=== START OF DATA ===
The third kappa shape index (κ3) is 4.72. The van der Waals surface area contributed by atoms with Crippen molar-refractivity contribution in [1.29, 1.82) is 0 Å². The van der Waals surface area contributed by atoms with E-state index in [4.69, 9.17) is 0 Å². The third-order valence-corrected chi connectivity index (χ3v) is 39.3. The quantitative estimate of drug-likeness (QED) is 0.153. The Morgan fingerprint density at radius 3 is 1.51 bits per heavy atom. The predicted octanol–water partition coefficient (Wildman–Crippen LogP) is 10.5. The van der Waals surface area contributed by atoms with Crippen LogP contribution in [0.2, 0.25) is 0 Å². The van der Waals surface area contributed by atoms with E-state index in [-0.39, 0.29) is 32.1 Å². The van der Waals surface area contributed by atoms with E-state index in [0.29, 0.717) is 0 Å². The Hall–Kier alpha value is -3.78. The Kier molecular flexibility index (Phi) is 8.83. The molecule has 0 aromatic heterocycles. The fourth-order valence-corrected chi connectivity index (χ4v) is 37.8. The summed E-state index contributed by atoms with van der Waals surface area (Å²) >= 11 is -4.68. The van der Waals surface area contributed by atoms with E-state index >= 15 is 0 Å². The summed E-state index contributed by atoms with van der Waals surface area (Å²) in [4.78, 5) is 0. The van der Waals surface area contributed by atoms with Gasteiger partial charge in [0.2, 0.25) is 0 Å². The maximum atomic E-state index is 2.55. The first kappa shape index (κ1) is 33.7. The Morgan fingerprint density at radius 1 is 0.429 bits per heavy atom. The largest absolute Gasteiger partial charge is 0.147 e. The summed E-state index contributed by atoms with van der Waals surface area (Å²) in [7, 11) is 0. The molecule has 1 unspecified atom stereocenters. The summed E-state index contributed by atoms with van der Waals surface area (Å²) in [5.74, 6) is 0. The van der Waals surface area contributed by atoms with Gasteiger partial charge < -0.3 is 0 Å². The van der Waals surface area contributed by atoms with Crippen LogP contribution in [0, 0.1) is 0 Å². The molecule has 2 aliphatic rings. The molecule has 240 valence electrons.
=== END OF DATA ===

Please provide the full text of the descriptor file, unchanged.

The third kappa shape index (κ3) is 4.72. The van der Waals surface area contributed by atoms with Crippen molar-refractivity contribution in [1.29, 1.82) is 0 Å². The van der Waals surface area contributed by atoms with E-state index in [4.69, 9.17) is 0 Å². The third-order valence-corrected chi connectivity index (χ3v) is 39.3. The quantitative estimate of drug-likeness (QED) is 0.153. The Morgan fingerprint density at radius 3 is 1.51 bits per heavy atom. The predicted octanol–water partition coefficient (Wildman–Crippen LogP) is 10.5. The van der Waals surface area contributed by atoms with Crippen LogP contribution in [0.2, 0.25) is 0 Å². The van der Waals surface area contributed by atoms with E-state index in [-0.39, 0.29) is 32.1 Å². The van der Waals surface area contributed by atoms with E-state index in [0.29, 0.717) is 0 Å². The Hall–Kier alpha value is -3.78. The Kier molecular flexibility index (Phi) is 8.83. The molecule has 0 aromatic heterocycles. The fourth-order valence-corrected chi connectivity index (χ4v) is 37.8. The summed E-state index contributed by atoms with van der Waals surface area (Å²) >= 11 is -4.68. The van der Waals surface area contributed by atoms with E-state index >= 15 is 0 Å². The summed E-state index contributed by atoms with van der Waals surface area (Å²) in [4.78, 5) is 0. The van der Waals surface area contributed by atoms with Gasteiger partial charge in [0.2, 0.25) is 0 Å². The maximum atomic E-state index is 2.55. The first kappa shape index (κ1) is 33.7. The Morgan fingerprint density at radius 1 is 0.429 bits per heavy atom. The largest absolute Gasteiger partial charge is 0.147 e. The summed E-state index contributed by atoms with van der Waals surface area (Å²) in [7, 11) is 0. The molecule has 1 unspecified atom stereocenters. The summed E-state index contributed by atoms with van der Waals surface area (Å²) in [5.74, 6) is 0. The van der Waals surface area contributed by atoms with Gasteiger partial charge < -0.3 is 0 Å². The van der Waals surface area contributed by atoms with Crippen LogP contribution in [0, 0.1) is 0 Å². The molecule has 2 aliphatic rings. The molecule has 240 valence electrons.